One of the men with a gun ordered Middleton to his feet and marched him to a wooded area, where he was told to get on his knees. Middleton heard his car being backed up to the woods.
“I thought it was over at that point in time. I asked him, ‘Are you going to kill me?‘ He said, ‘Yes,‘” Middleton said.
Middleton was preparing to plead for his life when the assailant fled for the car.
Bennett and his brothers were eventually arrested. Bennett was sentenced to juvenile detention and probation. His brothers are serving prison time for the crime.
The pistol whipping left Middleton with a deep laceration above his left eye that required nearly 70 stitches. Posttraumatic stress disorder took a toll on his relationships and his grades. He spent three years in physical therapy at Mary Free Bed Rehabilitation Hospital for post-concussion syndrome.
In a victim impact statement addressed to one of Bennett’s brothers, Middleton wrote, “You not only stole my car and money that night, you stole something more valuable, my genuine trust in people and my surroundings.”
But during court hearings for Bennett, Middleton grew sympathetic. He realized the young teen didn’t have a mentor or strong family support. Middleton didn’t want to see him fall back into criminal activity. He remembers the sobering sight when the young Bennett first stood before a judge.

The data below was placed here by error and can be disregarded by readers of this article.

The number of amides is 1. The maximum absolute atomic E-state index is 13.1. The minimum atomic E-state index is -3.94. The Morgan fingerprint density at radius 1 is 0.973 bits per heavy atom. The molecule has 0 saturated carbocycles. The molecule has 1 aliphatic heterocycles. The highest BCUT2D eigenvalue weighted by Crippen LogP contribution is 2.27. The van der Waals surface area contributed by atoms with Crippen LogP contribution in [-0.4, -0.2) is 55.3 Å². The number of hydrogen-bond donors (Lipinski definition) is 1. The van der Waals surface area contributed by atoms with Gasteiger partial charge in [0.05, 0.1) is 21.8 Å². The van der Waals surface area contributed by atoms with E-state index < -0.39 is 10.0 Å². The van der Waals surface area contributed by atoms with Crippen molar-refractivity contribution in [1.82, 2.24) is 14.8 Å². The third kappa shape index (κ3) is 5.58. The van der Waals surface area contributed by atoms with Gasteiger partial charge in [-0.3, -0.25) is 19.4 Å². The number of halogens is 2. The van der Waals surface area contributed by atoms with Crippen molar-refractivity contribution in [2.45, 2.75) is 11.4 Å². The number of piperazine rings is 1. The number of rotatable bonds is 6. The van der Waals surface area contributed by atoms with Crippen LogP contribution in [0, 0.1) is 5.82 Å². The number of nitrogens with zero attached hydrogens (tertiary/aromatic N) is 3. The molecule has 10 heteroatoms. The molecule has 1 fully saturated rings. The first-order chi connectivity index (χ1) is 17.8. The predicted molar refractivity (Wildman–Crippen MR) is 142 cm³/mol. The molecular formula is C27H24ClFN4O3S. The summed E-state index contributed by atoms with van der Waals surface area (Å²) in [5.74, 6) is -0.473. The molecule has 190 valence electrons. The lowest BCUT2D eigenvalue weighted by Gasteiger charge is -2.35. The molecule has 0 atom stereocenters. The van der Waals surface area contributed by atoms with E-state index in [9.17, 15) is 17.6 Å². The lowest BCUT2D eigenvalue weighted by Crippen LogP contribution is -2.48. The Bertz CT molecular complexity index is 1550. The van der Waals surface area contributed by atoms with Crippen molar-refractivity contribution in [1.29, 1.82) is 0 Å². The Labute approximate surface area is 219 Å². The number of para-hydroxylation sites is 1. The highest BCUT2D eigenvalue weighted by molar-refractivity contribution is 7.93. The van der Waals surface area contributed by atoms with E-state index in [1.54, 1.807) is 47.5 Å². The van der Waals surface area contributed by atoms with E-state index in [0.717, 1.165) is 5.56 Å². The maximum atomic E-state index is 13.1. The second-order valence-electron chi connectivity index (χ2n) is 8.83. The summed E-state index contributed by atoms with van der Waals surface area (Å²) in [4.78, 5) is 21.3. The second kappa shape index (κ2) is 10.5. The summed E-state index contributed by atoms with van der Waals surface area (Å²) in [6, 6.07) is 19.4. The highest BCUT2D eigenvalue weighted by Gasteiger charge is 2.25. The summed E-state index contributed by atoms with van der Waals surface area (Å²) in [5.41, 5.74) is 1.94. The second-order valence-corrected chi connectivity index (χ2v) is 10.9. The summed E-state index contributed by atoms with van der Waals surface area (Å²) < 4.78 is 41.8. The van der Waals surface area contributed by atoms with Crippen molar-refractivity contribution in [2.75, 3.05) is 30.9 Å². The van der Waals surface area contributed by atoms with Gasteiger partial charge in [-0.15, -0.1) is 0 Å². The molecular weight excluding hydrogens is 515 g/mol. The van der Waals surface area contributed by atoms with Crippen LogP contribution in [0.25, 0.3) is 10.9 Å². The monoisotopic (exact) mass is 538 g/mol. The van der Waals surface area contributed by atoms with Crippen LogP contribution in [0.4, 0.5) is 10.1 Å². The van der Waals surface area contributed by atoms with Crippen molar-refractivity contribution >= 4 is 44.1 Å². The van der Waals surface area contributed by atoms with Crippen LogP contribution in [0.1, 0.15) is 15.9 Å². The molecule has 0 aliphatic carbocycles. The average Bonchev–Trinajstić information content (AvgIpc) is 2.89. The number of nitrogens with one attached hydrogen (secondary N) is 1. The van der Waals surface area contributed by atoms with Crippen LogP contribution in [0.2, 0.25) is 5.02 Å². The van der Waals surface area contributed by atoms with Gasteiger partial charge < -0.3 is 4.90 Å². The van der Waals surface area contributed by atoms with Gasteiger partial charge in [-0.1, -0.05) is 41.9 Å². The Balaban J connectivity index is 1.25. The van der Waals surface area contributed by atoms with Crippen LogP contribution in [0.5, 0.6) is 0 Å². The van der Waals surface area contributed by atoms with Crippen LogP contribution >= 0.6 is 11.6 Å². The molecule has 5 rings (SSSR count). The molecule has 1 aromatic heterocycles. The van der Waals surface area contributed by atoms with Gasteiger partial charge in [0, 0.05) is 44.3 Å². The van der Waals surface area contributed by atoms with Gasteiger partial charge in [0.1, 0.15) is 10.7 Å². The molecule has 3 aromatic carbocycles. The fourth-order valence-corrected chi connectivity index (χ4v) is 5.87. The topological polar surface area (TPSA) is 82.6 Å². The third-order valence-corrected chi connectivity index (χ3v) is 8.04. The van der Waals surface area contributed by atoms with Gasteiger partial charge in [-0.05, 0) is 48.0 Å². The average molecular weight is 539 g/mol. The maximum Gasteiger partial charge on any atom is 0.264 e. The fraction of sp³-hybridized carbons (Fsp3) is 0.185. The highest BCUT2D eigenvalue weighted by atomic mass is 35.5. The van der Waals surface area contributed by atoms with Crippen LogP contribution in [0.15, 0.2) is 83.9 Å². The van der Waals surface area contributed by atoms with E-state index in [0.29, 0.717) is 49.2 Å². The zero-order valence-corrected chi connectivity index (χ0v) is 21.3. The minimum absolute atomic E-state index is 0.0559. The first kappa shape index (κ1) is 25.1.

“It’s really when the seed was laid that ‘My gosh, this is a child.‘ How the heck does somebody get there?” Middleton said.
Putting anger and bitterness aside, he thought there had to be a win in the situation, so he got involved. Since then, Middleton has attended almost every court hearing for Bennett, offering words of encouragement and his high expectations. Bennett took notice.
“I knew that he cared about my future, so it was nothing but respect,” Bennett said of his feelings toward Middleton.
The two met at Bennett’s foster home in Portage after Bennett was released from juvenile detention. It was the first time they shook hands outside of a courtroom. They played video games while making small talk. Middleton asked Bennett why he committed the armed robbery.
Bennett started to say he and his brothers had to. Then he corrected himself to say they thought they had to at the time.
“That changed my life at that point in time more than the assault,” Middleton said. “It was indicative of a bigger problem . This just wasn’t about me.”
Kent County Assistant Prosecutor Vicki Seidl said victims of crimes sometimes show empathy and compassion for offenders, but she’s never seen interactions evolve into the level of a true friendship between Bennett and Middleton.